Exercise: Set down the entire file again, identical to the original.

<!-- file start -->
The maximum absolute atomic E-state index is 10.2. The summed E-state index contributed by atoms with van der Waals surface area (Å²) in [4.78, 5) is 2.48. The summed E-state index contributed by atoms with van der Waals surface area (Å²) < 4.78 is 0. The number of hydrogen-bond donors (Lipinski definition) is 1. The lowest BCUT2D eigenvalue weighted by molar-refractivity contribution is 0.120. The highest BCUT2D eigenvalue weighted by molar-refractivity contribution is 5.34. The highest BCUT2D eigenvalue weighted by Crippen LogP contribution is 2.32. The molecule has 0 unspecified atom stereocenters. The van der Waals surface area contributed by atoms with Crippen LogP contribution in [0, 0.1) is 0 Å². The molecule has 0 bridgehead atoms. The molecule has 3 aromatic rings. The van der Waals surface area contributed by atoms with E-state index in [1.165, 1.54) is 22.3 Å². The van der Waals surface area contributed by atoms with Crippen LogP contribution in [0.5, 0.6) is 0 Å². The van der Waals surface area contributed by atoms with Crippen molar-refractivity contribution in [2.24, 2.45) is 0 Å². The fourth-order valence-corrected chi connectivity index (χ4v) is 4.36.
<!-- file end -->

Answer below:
The maximum absolute atomic E-state index is 10.2. The summed E-state index contributed by atoms with van der Waals surface area (Å²) in [4.78, 5) is 2.48. The summed E-state index contributed by atoms with van der Waals surface area (Å²) < 4.78 is 0. The number of hydrogen-bond donors (Lipinski definition) is 1. The lowest BCUT2D eigenvalue weighted by molar-refractivity contribution is 0.120. The highest BCUT2D eigenvalue weighted by molar-refractivity contribution is 5.34. The highest BCUT2D eigenvalue weighted by Crippen LogP contribution is 2.32. The molecule has 0 unspecified atom stereocenters. The van der Waals surface area contributed by atoms with Crippen LogP contribution in [0, 0.1) is 0 Å². The molecule has 0 bridgehead atoms. The molecule has 3 aromatic rings. The van der Waals surface area contributed by atoms with E-state index in [1.165, 1.54) is 22.3 Å². The van der Waals surface area contributed by atoms with Crippen LogP contribution in [0.5, 0.6) is 0 Å². The van der Waals surface area contributed by atoms with Crippen molar-refractivity contribution in [2.24, 2.45) is 0 Å². The fourth-order valence-corrected chi connectivity index (χ4v) is 4.36.